What is Safety Training
Aviation safety training is an essential building block for safety culture.
Safety training can make or break the successful performance of an SMS program for:
- Meeting safety goals and objectives;
- Sustaining continuous improvement;
- Ensuring large return on investments for the aviation SMS program;
- Ensuring consumer confidence in the company (i.e., lack of accidents);
- Developing a mature safety culture; and
- Ensuring compliance is met.
Safety training is not a simple topic though. The aviation industry is littered with so called “training courses” that offer very little substance. Here are 10 things to know about safety training for aviation service providers.
1 – Aviation Safety Training is Safety Promotion
Safety training in airlines and airports is part of the Safety Promotion Element of the 4 Pillars of Aviation SMS. Safety training can contribute to the promotion of the SMS program and safety “mindset” in general.
Some avenues of training are:
- Communication; and
- Information sharing.
The above points promote the safety program and provide training in the process.
2 – Sources of Aviation SMS Training
Aviation SMS training is a formal process. Most of you are probably thinking that this means attending a class, sitting down at a desk, and so on. This is an erroneous belief about formal safety training. What formal training actually means is that:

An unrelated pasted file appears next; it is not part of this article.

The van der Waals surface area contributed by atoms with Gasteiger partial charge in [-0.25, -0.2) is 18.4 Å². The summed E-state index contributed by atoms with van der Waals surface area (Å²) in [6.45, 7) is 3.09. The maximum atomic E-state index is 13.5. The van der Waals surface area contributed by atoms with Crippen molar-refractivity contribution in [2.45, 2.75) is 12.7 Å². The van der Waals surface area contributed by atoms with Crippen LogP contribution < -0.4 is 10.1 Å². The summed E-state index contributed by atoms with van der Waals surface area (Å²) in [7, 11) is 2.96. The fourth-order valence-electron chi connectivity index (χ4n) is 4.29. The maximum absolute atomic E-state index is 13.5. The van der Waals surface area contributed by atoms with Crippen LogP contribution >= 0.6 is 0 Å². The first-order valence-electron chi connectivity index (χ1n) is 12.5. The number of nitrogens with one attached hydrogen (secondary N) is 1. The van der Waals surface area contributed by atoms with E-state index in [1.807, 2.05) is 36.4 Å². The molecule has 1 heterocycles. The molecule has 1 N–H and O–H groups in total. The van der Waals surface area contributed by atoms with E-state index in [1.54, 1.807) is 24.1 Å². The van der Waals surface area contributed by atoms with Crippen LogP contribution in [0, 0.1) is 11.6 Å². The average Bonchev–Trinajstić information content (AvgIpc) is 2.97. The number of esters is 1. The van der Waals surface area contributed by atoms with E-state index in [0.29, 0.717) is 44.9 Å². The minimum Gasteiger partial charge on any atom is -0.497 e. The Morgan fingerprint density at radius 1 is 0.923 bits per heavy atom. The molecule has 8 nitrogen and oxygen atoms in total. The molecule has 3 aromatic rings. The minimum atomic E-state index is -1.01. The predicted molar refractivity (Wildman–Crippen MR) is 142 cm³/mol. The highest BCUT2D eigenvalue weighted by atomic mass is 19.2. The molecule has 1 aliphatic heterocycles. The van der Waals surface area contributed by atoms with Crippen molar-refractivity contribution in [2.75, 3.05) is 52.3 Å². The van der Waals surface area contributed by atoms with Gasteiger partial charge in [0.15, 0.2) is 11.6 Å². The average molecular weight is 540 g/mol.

- The training is documented.
This is a much more flexible consideration of Aviation SMS training, and allows many more avenues for training such as:
- Safety training articles (like this article, for example);
- Daily emails/messages about safety;
- And so on.
3 – Who Needs Safety Training
Safety training is relevant to every level of an organization:
- Front line employees;
- Middle management;
- Executive management; and
- Contractors and part time employees.
Every level of an organization will have different safety concepts that are most relevant. All employees should receive regular SMS training.
4 – Signs of Good Aviation Safety Training
Not all aviation risk management training is created equal. Training price tags vary quite a bit, and quality of safety training varies even more. Expensive safety training does not mean good safety training.
When evaluating the quality of risk management training, here are things to look for:
- Pre training assessments;
- Practical application of ideas rather than definitions or concepts;
- Topics that are relevant to your aviation SMS program;
- Hands on training, stresses “doing” rather than “listening”;
- End of course assessments; and
- Take home materials.
Overall, good aviation safety training will gear training points towards operational risk management. Unfortunately, most training courses are not designed with this in mind, so choose carefully.
5 – Top Safety Training Mistakes
Training mistakes in aviation are all too common. The totally undermine the purpose of safety training, and can even have a negative effect on the SMS program. Some top mistakes are:
- Training is boring;
- Training is far too conceptual; and
- No competency testing.
The above mistakes give strong incentives to not pay attention or care about safety training. Ensuring that training is based on application of concepts, is fun/interesting/entertaining, and includes competency testing are great ways to amplify positive effects of training.